An alternative to the Bronx Mental Health Diversion program is the Nathaniel Project. Center for Alternative Sentencing and Employment Services (CASES) created this project to help inmates who have mental health problems and struggle with substance abuse (Alternative to incarceration,” n.d.). Under this program, the convicts are under supervision for 24-months, and specialists help treat mental health illnesses and address substance abuse disorders. Moreover, they provide housing support upon the completion of the program, which is especially relevant, considering that the Client has been homeless for a while prior to incarceration and does not have a permanent living space.
The Nathaniel Project is perhaps the most suitable AI for this Client because it will help him not only address his current problems but also will support him after the program is completed. In this way, the Client will be able to reintegrate into the society since having a permanent place to stay in is linked with one’s ability to find a job, since “constraints in shelter bed supply may limit responses of homelessness to changes in economic conditions” (Hanratty, 2017, p. 640). This AI program can provide the Client with a chance to begin a new life after he serves his sentence since, as shown in this report, he has little social support, apart from his sister. The limited social support means that he might have difficulty finding a job and housing, which would increase the likelihood of committing a crime. Hence, the Nathaniel Project is a good AI choice for this Client, which will not only serve the purposes of justice but also will help him become a better citizen.
Apart from the information above, the author of this report can gather other information about the Client’s life that will assist in choosing an appropriate ATI program.
For example, it would help to know how the Client was able to provide for himself between the ages of (18) and (28) since he reports no employment history. In addition, asking him about his interests would help him choose a program that would target not only his criminal behavior but would also help him learn new skills so that he could find a stable job afterward and live independently. In addition, more information about the Client’s experience with Bipolar is needed to assess his mental state better. The main issue here is that he does not take prescribed medication, despite the fact that bipolar is a serious mental health illness, and referring him to a psychiatrist may be necessary to ensure he receives treatment.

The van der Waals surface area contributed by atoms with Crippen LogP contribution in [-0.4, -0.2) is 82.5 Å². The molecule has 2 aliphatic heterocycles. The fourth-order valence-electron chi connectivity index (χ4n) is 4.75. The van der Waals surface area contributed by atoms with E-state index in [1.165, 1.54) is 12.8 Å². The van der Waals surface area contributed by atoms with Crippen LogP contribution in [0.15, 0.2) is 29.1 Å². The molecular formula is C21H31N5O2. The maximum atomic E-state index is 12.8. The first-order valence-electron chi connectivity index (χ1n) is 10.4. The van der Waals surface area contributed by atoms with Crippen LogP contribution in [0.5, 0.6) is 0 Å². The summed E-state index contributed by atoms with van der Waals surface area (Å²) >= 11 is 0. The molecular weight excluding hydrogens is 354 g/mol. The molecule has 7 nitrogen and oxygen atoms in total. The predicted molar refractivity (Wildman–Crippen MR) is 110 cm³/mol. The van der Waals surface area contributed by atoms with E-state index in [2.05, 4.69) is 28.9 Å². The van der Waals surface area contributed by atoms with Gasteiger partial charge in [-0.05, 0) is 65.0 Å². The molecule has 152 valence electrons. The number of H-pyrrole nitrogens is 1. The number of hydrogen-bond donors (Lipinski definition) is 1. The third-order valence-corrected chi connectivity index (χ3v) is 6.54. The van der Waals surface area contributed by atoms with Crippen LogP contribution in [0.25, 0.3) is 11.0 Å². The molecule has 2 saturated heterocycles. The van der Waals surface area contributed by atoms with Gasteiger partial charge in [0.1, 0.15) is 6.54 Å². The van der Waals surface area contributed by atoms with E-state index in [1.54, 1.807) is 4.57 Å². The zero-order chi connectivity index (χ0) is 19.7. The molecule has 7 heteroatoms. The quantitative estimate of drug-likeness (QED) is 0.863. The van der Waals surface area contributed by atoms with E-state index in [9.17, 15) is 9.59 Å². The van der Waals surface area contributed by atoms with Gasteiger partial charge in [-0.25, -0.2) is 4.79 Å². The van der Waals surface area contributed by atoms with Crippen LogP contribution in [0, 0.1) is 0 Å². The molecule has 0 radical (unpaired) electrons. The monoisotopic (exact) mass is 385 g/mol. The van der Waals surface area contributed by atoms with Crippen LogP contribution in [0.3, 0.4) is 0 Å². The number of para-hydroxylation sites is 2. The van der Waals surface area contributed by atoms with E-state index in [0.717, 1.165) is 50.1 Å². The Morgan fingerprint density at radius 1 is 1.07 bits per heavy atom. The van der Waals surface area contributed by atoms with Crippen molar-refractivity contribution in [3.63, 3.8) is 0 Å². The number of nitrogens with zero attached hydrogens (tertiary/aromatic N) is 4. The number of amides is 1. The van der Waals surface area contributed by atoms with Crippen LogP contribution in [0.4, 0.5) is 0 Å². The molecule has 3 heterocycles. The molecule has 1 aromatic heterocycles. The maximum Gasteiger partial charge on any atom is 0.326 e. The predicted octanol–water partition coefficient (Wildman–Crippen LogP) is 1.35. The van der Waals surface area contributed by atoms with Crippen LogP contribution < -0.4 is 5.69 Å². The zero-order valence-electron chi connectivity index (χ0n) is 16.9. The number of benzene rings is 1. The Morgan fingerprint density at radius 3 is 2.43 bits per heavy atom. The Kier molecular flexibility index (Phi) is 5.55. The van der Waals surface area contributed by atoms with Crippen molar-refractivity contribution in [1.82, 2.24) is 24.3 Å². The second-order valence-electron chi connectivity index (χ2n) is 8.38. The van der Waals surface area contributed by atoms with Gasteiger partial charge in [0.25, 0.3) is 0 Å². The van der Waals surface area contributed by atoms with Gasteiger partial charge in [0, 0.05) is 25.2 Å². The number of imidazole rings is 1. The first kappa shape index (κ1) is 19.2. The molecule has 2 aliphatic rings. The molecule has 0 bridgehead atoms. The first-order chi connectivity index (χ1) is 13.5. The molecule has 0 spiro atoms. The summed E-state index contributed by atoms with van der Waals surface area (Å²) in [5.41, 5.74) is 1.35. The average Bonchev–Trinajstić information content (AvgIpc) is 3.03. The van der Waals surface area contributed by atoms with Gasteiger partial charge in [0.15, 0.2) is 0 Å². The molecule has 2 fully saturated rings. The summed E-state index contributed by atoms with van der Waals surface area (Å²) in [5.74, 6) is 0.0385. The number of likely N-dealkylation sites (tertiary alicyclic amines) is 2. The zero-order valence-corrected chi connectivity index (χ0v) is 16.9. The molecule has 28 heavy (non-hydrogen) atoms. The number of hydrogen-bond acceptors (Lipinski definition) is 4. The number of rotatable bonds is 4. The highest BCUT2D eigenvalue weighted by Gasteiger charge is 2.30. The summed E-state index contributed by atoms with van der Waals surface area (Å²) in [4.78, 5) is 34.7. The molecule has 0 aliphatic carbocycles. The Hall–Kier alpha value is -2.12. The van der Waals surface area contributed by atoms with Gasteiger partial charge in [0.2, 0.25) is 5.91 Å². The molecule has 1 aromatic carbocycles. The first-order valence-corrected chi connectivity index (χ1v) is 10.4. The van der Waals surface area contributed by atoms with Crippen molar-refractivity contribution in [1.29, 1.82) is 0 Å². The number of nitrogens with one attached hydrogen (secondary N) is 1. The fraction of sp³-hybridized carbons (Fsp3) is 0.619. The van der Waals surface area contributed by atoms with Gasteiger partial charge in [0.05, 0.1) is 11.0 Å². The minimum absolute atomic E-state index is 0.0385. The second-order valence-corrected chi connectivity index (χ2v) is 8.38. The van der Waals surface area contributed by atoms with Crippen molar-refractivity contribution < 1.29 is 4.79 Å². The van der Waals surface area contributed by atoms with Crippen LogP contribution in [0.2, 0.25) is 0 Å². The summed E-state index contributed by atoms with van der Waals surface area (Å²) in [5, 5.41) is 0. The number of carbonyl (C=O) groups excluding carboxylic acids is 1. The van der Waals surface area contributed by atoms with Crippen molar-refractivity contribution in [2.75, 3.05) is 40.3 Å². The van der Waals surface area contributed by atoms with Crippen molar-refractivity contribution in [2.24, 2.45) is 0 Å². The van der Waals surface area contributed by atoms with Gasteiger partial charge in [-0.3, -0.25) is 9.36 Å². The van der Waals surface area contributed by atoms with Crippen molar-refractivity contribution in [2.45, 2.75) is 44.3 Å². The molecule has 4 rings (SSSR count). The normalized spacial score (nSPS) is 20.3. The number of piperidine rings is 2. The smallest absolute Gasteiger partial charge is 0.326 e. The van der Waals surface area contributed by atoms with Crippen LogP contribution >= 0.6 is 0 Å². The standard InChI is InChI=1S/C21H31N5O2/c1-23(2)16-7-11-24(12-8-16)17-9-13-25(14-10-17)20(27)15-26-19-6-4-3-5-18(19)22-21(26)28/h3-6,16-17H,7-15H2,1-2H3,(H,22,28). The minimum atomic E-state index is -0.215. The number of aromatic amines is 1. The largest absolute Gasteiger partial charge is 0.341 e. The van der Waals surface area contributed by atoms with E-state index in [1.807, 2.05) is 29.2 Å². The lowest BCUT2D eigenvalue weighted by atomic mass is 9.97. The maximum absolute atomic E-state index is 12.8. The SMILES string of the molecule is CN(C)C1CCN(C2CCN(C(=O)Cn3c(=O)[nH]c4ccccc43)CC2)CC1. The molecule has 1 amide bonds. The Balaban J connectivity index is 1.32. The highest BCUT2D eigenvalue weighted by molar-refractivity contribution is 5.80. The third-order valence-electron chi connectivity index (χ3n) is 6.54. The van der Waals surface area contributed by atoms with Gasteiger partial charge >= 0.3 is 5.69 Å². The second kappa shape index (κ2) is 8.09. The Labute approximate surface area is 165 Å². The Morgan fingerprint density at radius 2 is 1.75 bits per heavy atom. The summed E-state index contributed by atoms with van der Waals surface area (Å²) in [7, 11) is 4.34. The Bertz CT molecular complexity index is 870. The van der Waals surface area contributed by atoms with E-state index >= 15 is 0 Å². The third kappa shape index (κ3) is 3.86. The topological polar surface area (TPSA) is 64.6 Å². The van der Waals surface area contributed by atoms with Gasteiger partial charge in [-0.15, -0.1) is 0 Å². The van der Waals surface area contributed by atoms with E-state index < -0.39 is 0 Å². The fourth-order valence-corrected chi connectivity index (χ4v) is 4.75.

In addition, the information the Client disclosed during this assessment, mainly the fact that he admitted committing a crime that has not been resolved, is alarming. Typically, the state’s laws require a social worker to report information that may lead to child abuse or harm to a third party, even if the Client objects to such disclosure. However, in this case, the Client does not threaten to harm a child, elderly person, or a third party, he admits that he had committed a crime. In this case, it is an obligation of a social worker to maintain the Client’s confidentiality unless the judge orders otherwise.
Despite this, I would feel disturbed by this confession, and I would discuss my concerns with a supervisor without identifying the Client. Mainly, I feel that it is unfair that the Client admitted to committing a crime where he harmed another individual, but he will not be charged for it. Regardless, I would adhere to the ethical standards and not disclose any information connected to this confession.
Aas, M., Henry, C., Andreassen, O.A., Bellivier, F., Melle, I. & Etain, B. (2016). The role of childhood trauma in bipolar disorders. International Journal of Bipolar Disorder 4(2), 10-20. Web.
Alternative to incarceration (ATI) programs. (n.d.). Web.
Centers for Disease Control and Prevention. (n.d.). Preventing adverse childhood experiences. Web.
Hanratty, M. (2017). Do local economic conditions affect homelessness? Impact of area housing market factors, unemployment, and poverty on community homeless rates. Housing Policy Debate, 27(4), 640-655. Web.
Paccione-Dyszlewski, M. R. (2018). Parent/child separation: Immediate trauma with lifelong consequences. The Brown University Child and Adolescent Behavior Letter, 34(9), 8–8. Web.
Saini, M. A., Drozd, L. M., & Olesen, N. W. (2017). Adaptive and maladaptive gatekeeping behaviors and attitudes: Implications for child outcomes after separation and divorce. Family Court Review, 55(2), 260–272. Web.
Widom, C. S. (2017). Long-term impact of childhood abuse and neglect on crime and violence. Clinical Psychology: Science and Practice, 24(2), 186–202. Web.